In one example implementation, the signals are transmitted using orthogonal frequency division multiplexing (OFDM) with the receiver in such an example being an OFDM receiver. The controller performs fast Fourier transform processing on the digital signals from selected ones of the receiver branches to generate multiple subband signals. Certain ones of those subband signals are selected and then combined to generate a wide bandwidth received signal.

BRIEF DESCRIPTION OF THE DRAWINGS

FIG. 1A illustrates a passband for a 1 MHz filter;

FIG. 1B illustrates a passband for a 5 MHz filter;

FIG. 2 illustrates passbands for adjacent 5 MHz filters separated by a guard band;

FIG. 3 is a diagram illustrating a non-limiting example receiver with a wideband bandpass filter;

FIG. 4A illustrates a blocking signal in the pass band of a wideband bandpass filter;

FIG. 4B illustrates a blocking signal near the pass band of one of adjacent narrowband bandpass filters;

FIG. 5 is a function block diagram illustrating a non-limiting example receiver with multiple receiving branches the outputs of which are combined in the digital domain to generate a wideband received signal;

FIG. 6 illustrates the problem and inefficiency with combining adjacent narrowband filtered signals in the analog domain;

FIG. 7 illustrates the advantages and efficiency with combining adjacent narrowband filtered signals in the digital domain;

FIG. 8 is flow chart diagram illustrating non-limiting, example procedures that may be used to implement a variable bandwidth filter using multiple receiver branches with digital domain combining;

FIG. 9 is a function block diagram of another non-limiting example embodiment of a variable bandwidth filter using multiple receiver branches with digital domain combining;

FIG. 10 is a function block diagram of another non-limiting example embodiment of a variable bandwidth filter using multiple receiver branches with digital domain combining;

FIG. 11 is a function block diagram of a non-limiting example embodiment of a variable bandwidth filter using multiple receiver branches with digital domain combining for a homodyne type receiver; and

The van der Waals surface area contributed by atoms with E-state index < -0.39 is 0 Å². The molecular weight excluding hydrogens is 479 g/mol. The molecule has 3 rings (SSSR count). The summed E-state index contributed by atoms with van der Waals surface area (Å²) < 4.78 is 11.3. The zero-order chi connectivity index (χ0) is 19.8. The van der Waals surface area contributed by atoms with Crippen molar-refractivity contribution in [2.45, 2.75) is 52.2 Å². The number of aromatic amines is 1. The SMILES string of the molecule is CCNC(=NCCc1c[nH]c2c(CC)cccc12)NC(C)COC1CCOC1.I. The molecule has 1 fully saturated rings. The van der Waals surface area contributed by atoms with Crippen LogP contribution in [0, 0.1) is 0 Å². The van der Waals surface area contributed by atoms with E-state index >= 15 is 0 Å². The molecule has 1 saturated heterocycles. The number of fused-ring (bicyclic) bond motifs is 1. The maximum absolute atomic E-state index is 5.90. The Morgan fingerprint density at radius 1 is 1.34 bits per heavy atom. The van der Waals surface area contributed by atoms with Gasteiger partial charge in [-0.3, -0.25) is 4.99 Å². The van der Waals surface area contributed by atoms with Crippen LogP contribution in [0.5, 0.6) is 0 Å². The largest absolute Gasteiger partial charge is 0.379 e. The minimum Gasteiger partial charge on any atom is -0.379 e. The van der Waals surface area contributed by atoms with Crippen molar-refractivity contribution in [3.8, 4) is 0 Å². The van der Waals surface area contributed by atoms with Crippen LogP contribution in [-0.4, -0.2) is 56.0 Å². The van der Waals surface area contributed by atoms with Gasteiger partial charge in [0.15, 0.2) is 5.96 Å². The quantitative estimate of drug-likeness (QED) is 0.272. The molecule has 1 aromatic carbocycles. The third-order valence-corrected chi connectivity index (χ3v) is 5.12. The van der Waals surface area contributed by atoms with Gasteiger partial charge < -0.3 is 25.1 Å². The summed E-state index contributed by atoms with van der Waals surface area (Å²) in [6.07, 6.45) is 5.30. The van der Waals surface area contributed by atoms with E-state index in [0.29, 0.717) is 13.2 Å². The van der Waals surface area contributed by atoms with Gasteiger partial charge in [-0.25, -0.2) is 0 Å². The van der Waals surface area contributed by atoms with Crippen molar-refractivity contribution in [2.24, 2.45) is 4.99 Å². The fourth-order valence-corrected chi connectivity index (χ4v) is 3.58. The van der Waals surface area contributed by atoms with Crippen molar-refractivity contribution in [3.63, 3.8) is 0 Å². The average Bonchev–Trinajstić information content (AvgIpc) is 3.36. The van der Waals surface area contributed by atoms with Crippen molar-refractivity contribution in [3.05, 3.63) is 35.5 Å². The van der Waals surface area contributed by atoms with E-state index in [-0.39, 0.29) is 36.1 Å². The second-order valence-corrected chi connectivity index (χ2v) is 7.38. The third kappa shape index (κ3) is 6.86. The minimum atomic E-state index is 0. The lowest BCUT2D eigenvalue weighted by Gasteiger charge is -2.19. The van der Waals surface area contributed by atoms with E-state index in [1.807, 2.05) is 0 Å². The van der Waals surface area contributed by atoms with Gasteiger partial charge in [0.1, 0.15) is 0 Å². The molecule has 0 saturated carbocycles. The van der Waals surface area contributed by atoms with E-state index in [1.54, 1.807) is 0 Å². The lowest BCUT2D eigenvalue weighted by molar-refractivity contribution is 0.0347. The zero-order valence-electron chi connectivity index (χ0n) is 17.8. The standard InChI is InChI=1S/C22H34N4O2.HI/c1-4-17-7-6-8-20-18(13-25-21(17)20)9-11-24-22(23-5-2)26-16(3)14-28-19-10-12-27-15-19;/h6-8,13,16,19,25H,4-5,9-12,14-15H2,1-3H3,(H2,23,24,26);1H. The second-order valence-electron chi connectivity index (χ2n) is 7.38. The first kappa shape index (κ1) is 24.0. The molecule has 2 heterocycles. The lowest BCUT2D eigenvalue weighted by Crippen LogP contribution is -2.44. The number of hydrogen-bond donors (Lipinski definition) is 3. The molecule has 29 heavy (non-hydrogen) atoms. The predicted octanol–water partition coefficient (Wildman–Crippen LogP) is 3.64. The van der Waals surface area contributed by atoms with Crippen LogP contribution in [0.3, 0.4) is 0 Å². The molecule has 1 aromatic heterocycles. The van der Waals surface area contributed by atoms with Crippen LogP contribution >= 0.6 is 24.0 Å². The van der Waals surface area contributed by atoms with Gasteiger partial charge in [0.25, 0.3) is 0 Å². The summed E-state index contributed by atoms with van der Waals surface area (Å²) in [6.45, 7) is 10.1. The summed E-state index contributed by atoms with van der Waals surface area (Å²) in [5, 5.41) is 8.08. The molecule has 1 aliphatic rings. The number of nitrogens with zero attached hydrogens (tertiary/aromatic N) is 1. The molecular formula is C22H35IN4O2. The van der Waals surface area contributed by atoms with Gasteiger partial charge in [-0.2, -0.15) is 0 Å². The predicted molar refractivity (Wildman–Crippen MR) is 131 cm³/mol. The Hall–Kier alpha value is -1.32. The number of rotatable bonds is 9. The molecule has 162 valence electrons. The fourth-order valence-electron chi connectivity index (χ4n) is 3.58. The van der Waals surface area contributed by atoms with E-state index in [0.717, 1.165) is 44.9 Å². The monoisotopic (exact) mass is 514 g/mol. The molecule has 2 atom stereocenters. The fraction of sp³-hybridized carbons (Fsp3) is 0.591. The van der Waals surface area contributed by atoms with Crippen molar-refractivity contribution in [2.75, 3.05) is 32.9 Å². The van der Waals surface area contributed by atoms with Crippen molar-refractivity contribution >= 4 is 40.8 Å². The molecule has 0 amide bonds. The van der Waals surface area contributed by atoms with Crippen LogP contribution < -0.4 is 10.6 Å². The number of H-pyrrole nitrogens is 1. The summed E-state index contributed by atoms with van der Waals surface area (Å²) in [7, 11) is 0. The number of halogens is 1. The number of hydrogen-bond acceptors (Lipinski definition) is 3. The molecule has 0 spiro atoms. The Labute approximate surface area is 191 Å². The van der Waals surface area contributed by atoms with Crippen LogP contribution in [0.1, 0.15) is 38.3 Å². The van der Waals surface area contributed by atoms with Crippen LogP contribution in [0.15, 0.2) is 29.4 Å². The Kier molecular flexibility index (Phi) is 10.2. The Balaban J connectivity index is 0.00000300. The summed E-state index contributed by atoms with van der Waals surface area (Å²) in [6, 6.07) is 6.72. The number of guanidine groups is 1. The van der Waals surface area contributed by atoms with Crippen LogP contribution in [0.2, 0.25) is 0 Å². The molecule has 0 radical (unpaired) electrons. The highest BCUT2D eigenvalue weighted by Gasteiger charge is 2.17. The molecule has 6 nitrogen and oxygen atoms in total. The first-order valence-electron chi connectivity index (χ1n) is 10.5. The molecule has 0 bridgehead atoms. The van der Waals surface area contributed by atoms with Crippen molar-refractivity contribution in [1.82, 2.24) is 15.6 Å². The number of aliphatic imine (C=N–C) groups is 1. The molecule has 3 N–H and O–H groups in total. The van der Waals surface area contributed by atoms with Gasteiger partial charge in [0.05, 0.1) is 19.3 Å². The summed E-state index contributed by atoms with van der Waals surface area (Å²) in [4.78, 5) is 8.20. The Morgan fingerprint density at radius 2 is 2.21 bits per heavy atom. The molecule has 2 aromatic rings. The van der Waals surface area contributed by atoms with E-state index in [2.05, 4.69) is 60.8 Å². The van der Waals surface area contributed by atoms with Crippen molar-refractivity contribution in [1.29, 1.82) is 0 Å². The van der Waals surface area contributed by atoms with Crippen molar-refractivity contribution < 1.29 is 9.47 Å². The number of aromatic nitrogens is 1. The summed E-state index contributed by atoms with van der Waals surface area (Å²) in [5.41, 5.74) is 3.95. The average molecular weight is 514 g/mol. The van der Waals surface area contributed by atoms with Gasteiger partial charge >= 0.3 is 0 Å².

FIG. 12 is a function block diagram of a non-limiting example embodiment of a variable bandwidth filter using multiple OFDM receiver branches with digital domain combining.

DETAILED DESCRIPTION

The following description sets forth specific details, such as particular embodiments, procedures, techniques, etc. for purposes of explanation and not limitation. But it will be appreciated by one skilled in the art that other embodiments may be employed apart from these specific details. For example, although the following description is facilitated using non-limiting example applications to different radio receiver embodiments, the technology may be employed to any type of radio receiver. In some instances, detailed descriptions of well known methods, interfaces, circuits, and device are omitted so as not obscure the description with unnecessary detail. Moreover, individual blocks are shown in some of the figures. Those skilled in the art will appreciate that the functions of those blocks may be implemented using individual hardware circuits, using software programs and data, in conjunction with a suitably programmed digital microprocessor or general purpose computer, using application specific integrated circuitry (ASIC), and/or using one or more digital signal processors (DSPs).